Do “good” Christians help you avoid temptation?

Do “good” Christians help you avoid temptation? October 23, 2012

I’m 21, a Southern Baptist raised, but with an open heart. I was “saved” in 4th grade, baptized in 6th. Yet . . .  I’ve been a lukewarm Christian most of my life. Good kid, good grades, didn’t use any drugs or alcohol till I was 16/17. Nor did I have a strong relationship with God.

Fast forward: failed out of my freshman year at Alabama, then lived as a prodigal son in my parents’ home; moved out, then had a road to Damascus moment and started devoting my life to Christ again.

My problem is that I have a very hard time connecting with Christians, or finding a group of Christians I can relate with and enjoy. I have a lot of Christian friends, some who truly follow Christ, but most don’t. But I can’t seem to relate or have any connection with the truly devote ones: the only thing I truly have in common with most of them is Christ. I’ve made a few attempts to hang with them outside of church, but it feels like I’m trying to hang out with them because I have to, or because it’s the right thing, instead of because I want to.

The reason I’m stressing this so much is that I’ve been struggling with going back to my old ways of drinking and stuff again and don’t want to go back to that.

So my question is: Do you think you have to be with Christians that you don’t necessarily have anything in common with besides Christ in order to stay out of temptation’s way? It would seem the answer is yes, obviously; I know that it’s true. I guess i just need to grow a pair and just live for Christ no matter what.

So first of all there’s no such thing as staying out of temptation’s way. It’s like trying to stay out of the way of air: you can’t, because it’s everywhere. The desire to waste oneself via physical indulgence isn’t a problem with what’s outside in the world. It’s a problem with what’s inside each and every one of us. Everyone is seriously prone to damaging excess, and everyone struggles against it their entire lives. You will, too. It sucks. But, alas, it’s part of being human. (And later we can, and, duh, really should, talk about this.)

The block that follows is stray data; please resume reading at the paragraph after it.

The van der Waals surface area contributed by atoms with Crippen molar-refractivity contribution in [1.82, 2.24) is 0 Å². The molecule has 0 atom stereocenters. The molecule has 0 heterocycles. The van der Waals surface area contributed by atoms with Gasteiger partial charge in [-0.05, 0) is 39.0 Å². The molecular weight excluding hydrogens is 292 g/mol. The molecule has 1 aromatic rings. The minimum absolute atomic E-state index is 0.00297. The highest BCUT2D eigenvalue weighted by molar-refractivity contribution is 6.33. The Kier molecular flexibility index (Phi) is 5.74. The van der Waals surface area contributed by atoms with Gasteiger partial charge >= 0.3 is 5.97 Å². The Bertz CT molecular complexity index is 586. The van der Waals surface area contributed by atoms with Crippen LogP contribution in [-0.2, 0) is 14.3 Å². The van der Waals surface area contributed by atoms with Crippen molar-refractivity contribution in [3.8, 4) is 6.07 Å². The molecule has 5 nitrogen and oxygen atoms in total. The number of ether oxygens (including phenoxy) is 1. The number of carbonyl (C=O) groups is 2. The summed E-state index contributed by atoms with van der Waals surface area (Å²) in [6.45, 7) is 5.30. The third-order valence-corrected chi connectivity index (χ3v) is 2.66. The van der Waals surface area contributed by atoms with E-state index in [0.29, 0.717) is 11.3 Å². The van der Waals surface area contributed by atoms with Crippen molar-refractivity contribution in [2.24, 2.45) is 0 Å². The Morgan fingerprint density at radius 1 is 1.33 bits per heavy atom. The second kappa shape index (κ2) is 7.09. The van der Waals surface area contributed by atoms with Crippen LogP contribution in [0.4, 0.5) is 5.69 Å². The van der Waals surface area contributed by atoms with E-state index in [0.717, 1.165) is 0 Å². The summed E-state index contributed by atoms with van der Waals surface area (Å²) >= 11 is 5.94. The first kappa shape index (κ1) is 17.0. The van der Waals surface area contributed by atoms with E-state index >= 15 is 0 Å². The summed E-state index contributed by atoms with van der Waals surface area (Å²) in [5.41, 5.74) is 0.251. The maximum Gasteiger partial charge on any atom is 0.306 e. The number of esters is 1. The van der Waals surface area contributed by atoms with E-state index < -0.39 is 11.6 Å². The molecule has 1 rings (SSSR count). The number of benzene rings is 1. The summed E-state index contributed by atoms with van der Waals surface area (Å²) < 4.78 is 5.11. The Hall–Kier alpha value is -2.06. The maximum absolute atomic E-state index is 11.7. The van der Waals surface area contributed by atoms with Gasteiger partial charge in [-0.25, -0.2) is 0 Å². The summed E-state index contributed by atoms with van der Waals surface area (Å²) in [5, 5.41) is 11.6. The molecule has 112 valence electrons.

Secondly, no, you don’t have to hang out with anyone with whom you’re not comfortable hanging out. If you don’t enjoy hanging out with someone, there’s a really valid reason for that. Pay attention to that reason. Respect it. It’s trying to tell you something about those people that you’d be a fool to ignore.

Mostly it’s trying to tell you to go find someone you do enjoy being with. Do that! Life’s too short to spend it with people you don’t love being with.

You’ve got a deeper problem, though, than just not liking the people you feel you should. That’s really just a distraction for you. Your real problem is that you don’t know who you are. And that’s cool. You’re young. Young people never know who they are; they haven’t had time yet for life to prove to them who they are.

You’re just stuck in that weird “I’m not a kid anymore; I know shit now; but I have no idea who I am or what I’m doing” phase of life. When I was there I got high, a lot. Didn’t help. Made it worse. Don’t recommend.

I’ll tell you one thing: you need to get your ass back to college. Fail to do that and I guarantee that within a year your life will have narrowed down so fast you’ll think you fell into quicksand. The world is brutal to people without an education. Without a piece of paper signed by a Big Deal Institution attesting to the fact that you’re smart and know how to think (whether you are or do or not), you’re fully hosed. Without a degree all you can do is get some scratch-ass job you’ll hate but be stuck in.

And that’s not even the real reason to go to college. The real reason is that you don’t know who you are. And a lot of that is because you don’t know what your options in life are. Well, college gives you those options. College is the whole world handed to you for your perusal and enjoyment; it offers you nothing but choices you can choose about what you like, what you find interesting, what moves your spirit and mind. It not just encourages you to become the best you you can be, it sort of makes you the best you you can be. It offers you templates you can fill in with yourself.

Just trust me: Go to college. And take it seriously. Make that what you do for the next huge chunk of your life. Beg your parents to pay for you to return to school. If they won’t, beg them some more. And keep begging them until they relent. If they simply can’t afford it, then make it happen some other way. But go.

If you return to college you have a chance in life. If you don’t, then . . . then you make of yourself a horse it’s hard to bet on. Then you will drink yourself into nowhere, because nothing else will seem as appealing to you. That’ll be your best option.

(Btw: in my absolute arrogance, stubbornness, and full-on anti-everythingness I sure as hell didn’t go to college once I was released from high-school. Which is how I found myself at 38 years old making $11.00 an hour pushing around a mail cart and cleaning the kitchen in a law office. Not. Good. Go to college! Without it your mind only knows what you bring it, and . . . you can only learn so much watching TV and playing video games. Again: trust me on this. An uneducated person is too much like a mouse stuck in a maze. You want something better; and if you don’t now, you sure will later. Promise.)

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